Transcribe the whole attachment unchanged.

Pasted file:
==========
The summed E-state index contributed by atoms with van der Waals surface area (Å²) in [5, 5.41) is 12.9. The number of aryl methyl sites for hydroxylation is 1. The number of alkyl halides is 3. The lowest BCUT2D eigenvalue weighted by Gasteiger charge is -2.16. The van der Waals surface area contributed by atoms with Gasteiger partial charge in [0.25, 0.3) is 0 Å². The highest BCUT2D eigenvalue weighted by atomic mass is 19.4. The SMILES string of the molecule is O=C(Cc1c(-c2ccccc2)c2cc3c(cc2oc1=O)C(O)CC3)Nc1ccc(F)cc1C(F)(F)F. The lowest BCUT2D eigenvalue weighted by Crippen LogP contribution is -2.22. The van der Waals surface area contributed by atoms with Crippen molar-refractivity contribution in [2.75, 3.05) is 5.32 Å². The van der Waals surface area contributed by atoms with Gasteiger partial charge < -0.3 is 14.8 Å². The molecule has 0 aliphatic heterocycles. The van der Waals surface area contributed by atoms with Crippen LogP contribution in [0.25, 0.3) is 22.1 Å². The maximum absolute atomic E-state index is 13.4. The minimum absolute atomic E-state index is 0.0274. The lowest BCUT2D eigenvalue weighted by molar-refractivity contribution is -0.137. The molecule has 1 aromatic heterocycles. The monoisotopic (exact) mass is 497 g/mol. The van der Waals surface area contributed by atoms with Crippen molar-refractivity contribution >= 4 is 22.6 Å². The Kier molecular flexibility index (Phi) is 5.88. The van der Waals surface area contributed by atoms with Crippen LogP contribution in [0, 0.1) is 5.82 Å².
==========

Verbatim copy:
The summed E-state index contributed by atoms with van der Waals surface area (Å²) in [5, 5.41) is 12.9. The number of aryl methyl sites for hydroxylation is 1. The number of alkyl halides is 3. The lowest BCUT2D eigenvalue weighted by Gasteiger charge is -2.16. The van der Waals surface area contributed by atoms with Gasteiger partial charge in [0.25, 0.3) is 0 Å². The highest BCUT2D eigenvalue weighted by atomic mass is 19.4. The SMILES string of the molecule is O=C(Cc1c(-c2ccccc2)c2cc3c(cc2oc1=O)C(O)CC3)Nc1ccc(F)cc1C(F)(F)F. The lowest BCUT2D eigenvalue weighted by Crippen LogP contribution is -2.22. The van der Waals surface area contributed by atoms with Crippen molar-refractivity contribution in [2.75, 3.05) is 5.32 Å². The van der Waals surface area contributed by atoms with Gasteiger partial charge < -0.3 is 14.8 Å². The molecule has 0 aliphatic heterocycles. The van der Waals surface area contributed by atoms with Crippen LogP contribution in [0.25, 0.3) is 22.1 Å². The maximum absolute atomic E-state index is 13.4. The minimum absolute atomic E-state index is 0.0274. The lowest BCUT2D eigenvalue weighted by molar-refractivity contribution is -0.137. The molecule has 1 aromatic heterocycles. The monoisotopic (exact) mass is 497 g/mol. The van der Waals surface area contributed by atoms with Crippen molar-refractivity contribution >= 4 is 22.6 Å². The Kier molecular flexibility index (Phi) is 5.88. The van der Waals surface area contributed by atoms with Crippen LogP contribution in [0, 0.1) is 5.82 Å².